What else do heels do for women?
They vastly increase pressure put on the knees and toes. With just a three inch heel, the pressure is increased up to 76%. How many women wear 4 or 5 inch heels? This increases their chance of developing a debilitating condition - osteoarthritis. And women already have a higher susceptibility to bone problems like osteoporosis. The spine is forced to readjust to the change in alignment, causing increased stress on the back, and negatively affecting posture. Since the calf muscle of a woman in heels is shortened, contracted, the muscle can remain tight even after changing footwear. Eventually, a woman who wears heels regularly may experience pain when switching to flats, or even barefoot.
And how about those gorgeous pointy tips? You know, shoes like this one:
Where the toes are nicely crunched together? Just looks so damn comfortable doesn't it? It can cause bunions, which are bony outgrowths on the foot. That way, even if you think your foot looks oh-so-pretty in those glorified elf shoes, they're gonna look pretty destroyed once that shoe comes off, what with your toes permanently cramped together. It can even cause your toes to become bent (called hammertoes). The foot is now disfigured, regardless of footwear.
There's even more - all of which can be seen here: On Your Feet: High Heels' Effects on the Body
So why do women continue to wear these painful and dangerous footwear? Style? Fashion? Impress the opposite sex? Many women will say they genuinely enjoy wearing them. I love the way they look! They make you feel elegant. At what price?
Years ago (but as recently as the early 1900's), the Chinese used to bind the feet of women from the time they were small children. Their feet wouldn't grow, and the smaller the foot, the more attractive the woman. It was an obviously painful process which started with breaking the arch of the foot and binding the toes to the ankle. The foot grew into itself. It was designed to make women more feminine. They were unable to walk normally - only able to shuffle along. It's believed to have been started by the upper-class, showcasing that they didn't have to work, and of course, middle and lower class began emulating that. The lower class families would bind only the foot of the eldest daughter (since the rest did have to work).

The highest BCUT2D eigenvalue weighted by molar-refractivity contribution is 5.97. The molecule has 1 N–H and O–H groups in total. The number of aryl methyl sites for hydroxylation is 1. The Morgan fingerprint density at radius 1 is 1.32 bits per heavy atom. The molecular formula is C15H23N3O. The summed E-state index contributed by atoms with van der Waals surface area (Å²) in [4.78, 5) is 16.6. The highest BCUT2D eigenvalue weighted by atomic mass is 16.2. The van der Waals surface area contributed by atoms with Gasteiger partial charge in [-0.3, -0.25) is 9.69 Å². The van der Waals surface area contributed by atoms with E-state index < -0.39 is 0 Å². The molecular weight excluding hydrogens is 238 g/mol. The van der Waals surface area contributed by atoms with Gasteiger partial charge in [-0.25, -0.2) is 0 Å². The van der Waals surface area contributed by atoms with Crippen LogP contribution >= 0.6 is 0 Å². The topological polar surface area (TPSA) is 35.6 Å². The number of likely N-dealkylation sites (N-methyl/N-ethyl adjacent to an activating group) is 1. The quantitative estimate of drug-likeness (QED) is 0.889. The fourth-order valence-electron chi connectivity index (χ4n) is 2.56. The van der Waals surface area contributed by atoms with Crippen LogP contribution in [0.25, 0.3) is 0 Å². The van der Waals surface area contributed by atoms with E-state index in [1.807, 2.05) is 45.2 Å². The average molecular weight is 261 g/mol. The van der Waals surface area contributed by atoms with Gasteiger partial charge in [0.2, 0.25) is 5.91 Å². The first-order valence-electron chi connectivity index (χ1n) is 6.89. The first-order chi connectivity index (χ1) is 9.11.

Eventually, foot binding was outlawed. So the Chinese found a way around that. They created shoes that caused women to walk in much the same way those with bound feet did.
I am certainly not suggesting that the feet binding practices are in any way comparable to heels, as one requires breaking the bone of a child no older than 5 while the other is a fashion choice women make on their own. What I am saying is that the idea behind the two are the same. It's designed to hold women back, to make them more feminine, and in both cases the belief was/is that they became more attractive. In both cases it causes severe strain on the body (obviously foot binding vastly more so).
I don't expect high heels to be outlawed, or even want them to be. I think in a free country, such personal choices should not be criminal. I only draw the comparison to show that women are hurting themselves, causing bodily harm for fashion. For style, for grace, for elegance, for things that men don't need to worry about.
Men wear ties. Which are uncomfortable sure, but is there lasting harm done to the body? No. And is there anything else men are expected to do that is at all comparable to the myriad things expected of women?
I think my legs look great in heels. I think my face looks prettier with makeup on. And so I do wear them both occasionally (once a month perhaps). So perhaps I'm a hypocrite when I talk about these things. Because every time I wear either, I'm buying into a patriarchal society that values women's beauty over women's health.
We all are.
I see no reason for women to put themselves at harm, while men do not. And for beauty no less.
Health and well-being should always trump everything. Especially beauty.